My Sweatcoin app, which I had reluctantly decided to allow tracking all my steps, reported to me that in 2019, I had walked over 3 millions steps, or the distance from Lubbock (Texas) to Rochester (New York).
This was cool to know, helped inspire me, and turned out to be a surprisingly delightful experience. 😀 It’s much better than the usual “medal” or fireworks for doing my regular workouts. Granted, there was a full-year buildup for the one.
My only complaint is that the distance shows up in kilometers. I know this is America-centric of me, but srsly, kilometers? 🙄😆 I had to convert them to miles on Google to get any real meaning out of it. 🤷🏻♂️ (It’s 1472 miles.)
I make apps for a living. And one of the things that annoys me most is when an app just can’t handle being offline. It needs to be connected or else it acts unhappy or sick. I love apps that are offline first and silently sync with the network whenever they can. Some examples are Things, 1Password, or the stock iOS Calendar app. I know it isn’t always possible for an app to work offline. You can’t have all the movies on your device, after all. But a non-anxious offline app is a worthy goal that we app developers often forget about as we work through the endless details of making something work at all.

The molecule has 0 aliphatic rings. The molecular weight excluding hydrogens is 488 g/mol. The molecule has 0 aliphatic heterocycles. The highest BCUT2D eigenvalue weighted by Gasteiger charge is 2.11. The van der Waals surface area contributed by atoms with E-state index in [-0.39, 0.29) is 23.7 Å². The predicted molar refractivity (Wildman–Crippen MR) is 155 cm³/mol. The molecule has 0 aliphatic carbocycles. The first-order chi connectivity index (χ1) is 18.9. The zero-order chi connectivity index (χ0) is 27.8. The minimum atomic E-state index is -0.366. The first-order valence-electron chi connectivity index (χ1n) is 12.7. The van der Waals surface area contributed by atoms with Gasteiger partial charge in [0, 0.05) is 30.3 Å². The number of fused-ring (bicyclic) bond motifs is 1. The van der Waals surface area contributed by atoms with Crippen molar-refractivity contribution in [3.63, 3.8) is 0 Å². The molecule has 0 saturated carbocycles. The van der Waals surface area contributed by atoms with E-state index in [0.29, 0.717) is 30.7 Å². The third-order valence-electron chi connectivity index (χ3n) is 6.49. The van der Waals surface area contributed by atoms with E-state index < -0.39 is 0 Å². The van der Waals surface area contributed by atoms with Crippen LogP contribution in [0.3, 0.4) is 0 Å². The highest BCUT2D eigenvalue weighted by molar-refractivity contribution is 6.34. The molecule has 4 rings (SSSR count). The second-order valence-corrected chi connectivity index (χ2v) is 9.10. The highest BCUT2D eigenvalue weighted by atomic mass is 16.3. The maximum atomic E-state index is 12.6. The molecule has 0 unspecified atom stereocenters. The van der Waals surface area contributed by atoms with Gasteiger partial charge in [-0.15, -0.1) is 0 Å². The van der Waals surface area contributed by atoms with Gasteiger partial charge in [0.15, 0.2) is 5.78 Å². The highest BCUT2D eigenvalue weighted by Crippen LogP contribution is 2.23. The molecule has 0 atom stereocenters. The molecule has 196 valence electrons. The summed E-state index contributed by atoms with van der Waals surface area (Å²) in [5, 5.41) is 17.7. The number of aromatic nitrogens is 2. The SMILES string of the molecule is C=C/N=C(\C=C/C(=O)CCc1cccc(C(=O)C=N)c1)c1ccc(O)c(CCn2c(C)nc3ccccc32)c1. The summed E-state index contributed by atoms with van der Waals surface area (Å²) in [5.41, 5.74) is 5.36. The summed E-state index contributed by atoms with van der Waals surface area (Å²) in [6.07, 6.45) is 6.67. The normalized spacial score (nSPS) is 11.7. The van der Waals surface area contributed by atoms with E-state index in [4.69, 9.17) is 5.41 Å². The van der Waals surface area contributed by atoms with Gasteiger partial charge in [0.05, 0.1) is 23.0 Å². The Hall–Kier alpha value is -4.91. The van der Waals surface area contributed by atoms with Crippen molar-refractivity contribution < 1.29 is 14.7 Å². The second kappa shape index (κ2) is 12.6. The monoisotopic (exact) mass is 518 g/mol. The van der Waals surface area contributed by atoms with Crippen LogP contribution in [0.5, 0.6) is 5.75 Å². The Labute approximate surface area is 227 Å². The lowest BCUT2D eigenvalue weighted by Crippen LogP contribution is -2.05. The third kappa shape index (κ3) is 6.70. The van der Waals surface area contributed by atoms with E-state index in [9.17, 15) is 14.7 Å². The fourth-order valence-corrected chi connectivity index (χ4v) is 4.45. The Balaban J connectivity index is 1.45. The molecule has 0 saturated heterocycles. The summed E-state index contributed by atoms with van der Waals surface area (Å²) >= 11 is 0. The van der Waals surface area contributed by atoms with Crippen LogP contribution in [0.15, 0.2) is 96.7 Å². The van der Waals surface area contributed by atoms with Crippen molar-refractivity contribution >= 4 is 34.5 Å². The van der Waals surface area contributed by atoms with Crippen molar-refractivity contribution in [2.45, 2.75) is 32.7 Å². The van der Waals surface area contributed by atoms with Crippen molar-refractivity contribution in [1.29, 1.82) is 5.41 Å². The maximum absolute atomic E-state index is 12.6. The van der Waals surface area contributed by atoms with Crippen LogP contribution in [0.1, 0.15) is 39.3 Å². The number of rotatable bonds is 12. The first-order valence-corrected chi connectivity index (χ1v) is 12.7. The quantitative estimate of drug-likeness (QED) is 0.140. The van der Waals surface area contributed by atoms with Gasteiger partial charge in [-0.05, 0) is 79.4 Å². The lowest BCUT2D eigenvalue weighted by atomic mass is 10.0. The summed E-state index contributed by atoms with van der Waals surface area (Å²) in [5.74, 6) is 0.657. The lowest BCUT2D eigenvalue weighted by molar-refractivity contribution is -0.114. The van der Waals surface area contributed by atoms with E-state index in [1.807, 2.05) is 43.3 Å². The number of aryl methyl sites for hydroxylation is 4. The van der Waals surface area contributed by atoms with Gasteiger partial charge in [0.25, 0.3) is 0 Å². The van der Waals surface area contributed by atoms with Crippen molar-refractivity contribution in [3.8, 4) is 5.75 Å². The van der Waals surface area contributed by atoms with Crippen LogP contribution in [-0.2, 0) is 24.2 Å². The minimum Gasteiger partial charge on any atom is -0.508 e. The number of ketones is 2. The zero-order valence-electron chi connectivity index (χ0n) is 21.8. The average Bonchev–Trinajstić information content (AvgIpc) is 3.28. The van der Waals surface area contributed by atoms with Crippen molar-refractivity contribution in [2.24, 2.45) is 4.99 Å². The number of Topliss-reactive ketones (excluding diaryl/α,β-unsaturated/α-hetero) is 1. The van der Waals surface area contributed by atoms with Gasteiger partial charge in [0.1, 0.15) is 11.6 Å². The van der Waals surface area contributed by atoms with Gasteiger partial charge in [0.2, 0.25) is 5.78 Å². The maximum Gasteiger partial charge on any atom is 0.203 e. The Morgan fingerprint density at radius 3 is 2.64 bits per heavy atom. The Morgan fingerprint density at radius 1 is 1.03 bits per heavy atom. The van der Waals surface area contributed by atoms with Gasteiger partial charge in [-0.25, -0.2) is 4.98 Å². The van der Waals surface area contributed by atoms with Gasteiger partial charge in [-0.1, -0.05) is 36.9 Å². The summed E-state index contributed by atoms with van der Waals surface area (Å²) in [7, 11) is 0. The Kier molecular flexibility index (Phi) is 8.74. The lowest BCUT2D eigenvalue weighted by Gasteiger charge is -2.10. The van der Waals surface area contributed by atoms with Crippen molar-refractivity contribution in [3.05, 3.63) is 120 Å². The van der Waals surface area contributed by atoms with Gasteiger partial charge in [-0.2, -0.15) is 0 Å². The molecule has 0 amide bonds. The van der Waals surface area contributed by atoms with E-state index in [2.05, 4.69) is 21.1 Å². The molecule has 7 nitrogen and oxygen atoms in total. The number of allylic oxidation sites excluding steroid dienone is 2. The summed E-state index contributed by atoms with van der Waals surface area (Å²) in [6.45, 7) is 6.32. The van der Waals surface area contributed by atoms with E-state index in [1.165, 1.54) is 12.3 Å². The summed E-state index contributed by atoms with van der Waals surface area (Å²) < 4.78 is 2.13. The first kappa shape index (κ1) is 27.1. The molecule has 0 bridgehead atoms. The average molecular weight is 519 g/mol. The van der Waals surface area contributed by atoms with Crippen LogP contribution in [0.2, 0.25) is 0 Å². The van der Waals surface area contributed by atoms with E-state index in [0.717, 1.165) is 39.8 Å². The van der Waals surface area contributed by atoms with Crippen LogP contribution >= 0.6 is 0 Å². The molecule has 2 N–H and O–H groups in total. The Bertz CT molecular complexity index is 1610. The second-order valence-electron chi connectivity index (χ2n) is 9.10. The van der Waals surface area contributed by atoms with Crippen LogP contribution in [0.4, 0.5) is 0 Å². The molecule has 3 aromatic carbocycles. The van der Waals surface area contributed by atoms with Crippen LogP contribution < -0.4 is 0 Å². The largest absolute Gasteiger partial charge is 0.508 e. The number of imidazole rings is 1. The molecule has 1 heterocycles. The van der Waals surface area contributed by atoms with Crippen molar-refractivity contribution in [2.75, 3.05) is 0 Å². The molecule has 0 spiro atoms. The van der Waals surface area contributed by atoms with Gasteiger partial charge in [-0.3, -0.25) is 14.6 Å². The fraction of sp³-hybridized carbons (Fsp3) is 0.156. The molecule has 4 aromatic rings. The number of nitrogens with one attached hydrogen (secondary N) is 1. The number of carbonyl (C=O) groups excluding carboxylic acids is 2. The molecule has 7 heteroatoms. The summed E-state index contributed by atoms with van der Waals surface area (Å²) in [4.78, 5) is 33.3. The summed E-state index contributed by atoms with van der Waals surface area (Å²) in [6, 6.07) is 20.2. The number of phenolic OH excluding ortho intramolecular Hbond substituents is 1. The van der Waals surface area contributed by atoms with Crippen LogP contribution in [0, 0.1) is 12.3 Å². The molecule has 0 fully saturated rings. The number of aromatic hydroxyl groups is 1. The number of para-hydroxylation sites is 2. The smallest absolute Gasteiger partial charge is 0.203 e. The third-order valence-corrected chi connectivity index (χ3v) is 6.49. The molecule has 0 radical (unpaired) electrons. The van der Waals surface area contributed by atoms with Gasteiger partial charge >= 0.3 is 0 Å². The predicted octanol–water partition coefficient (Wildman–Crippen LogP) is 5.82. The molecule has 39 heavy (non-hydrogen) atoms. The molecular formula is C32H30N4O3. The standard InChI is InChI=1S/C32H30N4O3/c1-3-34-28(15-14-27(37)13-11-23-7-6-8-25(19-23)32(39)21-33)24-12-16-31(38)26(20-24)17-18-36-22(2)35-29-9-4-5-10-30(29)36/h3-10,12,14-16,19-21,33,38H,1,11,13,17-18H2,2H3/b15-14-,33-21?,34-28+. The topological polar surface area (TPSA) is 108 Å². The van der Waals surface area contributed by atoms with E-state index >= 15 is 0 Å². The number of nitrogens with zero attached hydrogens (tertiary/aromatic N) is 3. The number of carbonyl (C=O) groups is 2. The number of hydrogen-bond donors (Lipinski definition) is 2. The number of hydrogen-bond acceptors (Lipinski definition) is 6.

Above is a great article kind of about offline apps. It’s not a UX article and not a software development article. But it does give a very human-centered perspective on “offline mode” and why it can be so agitating when it’s half-baked or too needy. 😆
My favorite quote from the article…
We often speculate the end of computing looks like an all-knowing orb or a Skynet spawning android super-soldiers to murder us. But maybe it just looks like a beachball that never stops spinning, never lets us open our apps because they are always fetching the latest data. Wouldn’t that be funny?
As noted in this post , I’ve been swimming at a pool that is 33 ⅓ yards (100 feet) long instead of the usual 25 years. I had been tracking this length as 33 yards on my Apple Watch. But recently they added an actual “33 ⅓” length between 33 and 34. Even though that ⅓ of a yard doesn’t make a real difference to me in terms of health tracking, this still made my day because they were thinking of me and this weird pool. 👍
It shows what kind of impact attention to detail can have in a user interface. What can I say? I feel understood. 🤷🏻♂️